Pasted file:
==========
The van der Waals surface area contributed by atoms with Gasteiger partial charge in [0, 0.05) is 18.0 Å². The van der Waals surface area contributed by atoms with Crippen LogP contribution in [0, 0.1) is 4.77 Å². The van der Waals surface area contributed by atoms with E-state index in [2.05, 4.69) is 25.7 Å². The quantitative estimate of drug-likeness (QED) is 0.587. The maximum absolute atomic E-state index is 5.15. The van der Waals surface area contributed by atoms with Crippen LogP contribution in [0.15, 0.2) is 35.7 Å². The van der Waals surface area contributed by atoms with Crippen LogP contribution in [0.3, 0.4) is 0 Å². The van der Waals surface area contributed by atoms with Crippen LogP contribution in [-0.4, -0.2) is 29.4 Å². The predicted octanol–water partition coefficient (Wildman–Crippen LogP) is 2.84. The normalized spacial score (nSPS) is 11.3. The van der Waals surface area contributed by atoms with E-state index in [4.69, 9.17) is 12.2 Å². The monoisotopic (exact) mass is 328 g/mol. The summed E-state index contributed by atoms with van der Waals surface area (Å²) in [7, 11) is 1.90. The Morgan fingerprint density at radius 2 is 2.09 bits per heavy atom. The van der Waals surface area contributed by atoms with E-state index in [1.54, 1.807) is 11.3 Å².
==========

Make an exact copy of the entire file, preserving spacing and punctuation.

The van der Waals surface area contributed by atoms with Gasteiger partial charge in [0, 0.05) is 18.0 Å². The van der Waals surface area contributed by atoms with Crippen LogP contribution in [0, 0.1) is 4.77 Å². The van der Waals surface area contributed by atoms with E-state index in [2.05, 4.69) is 25.7 Å². The quantitative estimate of drug-likeness (QED) is 0.587. The maximum absolute atomic E-state index is 5.15. The van der Waals surface area contributed by atoms with Crippen LogP contribution in [0.15, 0.2) is 35.7 Å². The van der Waals surface area contributed by atoms with Crippen LogP contribution in [0.3, 0.4) is 0 Å². The van der Waals surface area contributed by atoms with Crippen LogP contribution in [-0.4, -0.2) is 29.4 Å². The predicted octanol–water partition coefficient (Wildman–Crippen LogP) is 2.84. The normalized spacial score (nSPS) is 11.3. The van der Waals surface area contributed by atoms with E-state index in [4.69, 9.17) is 12.2 Å². The monoisotopic (exact) mass is 328 g/mol. The summed E-state index contributed by atoms with van der Waals surface area (Å²) in [7, 11) is 1.90. The Morgan fingerprint density at radius 2 is 2.09 bits per heavy atom. The van der Waals surface area contributed by atoms with E-state index in [1.54, 1.807) is 11.3 Å².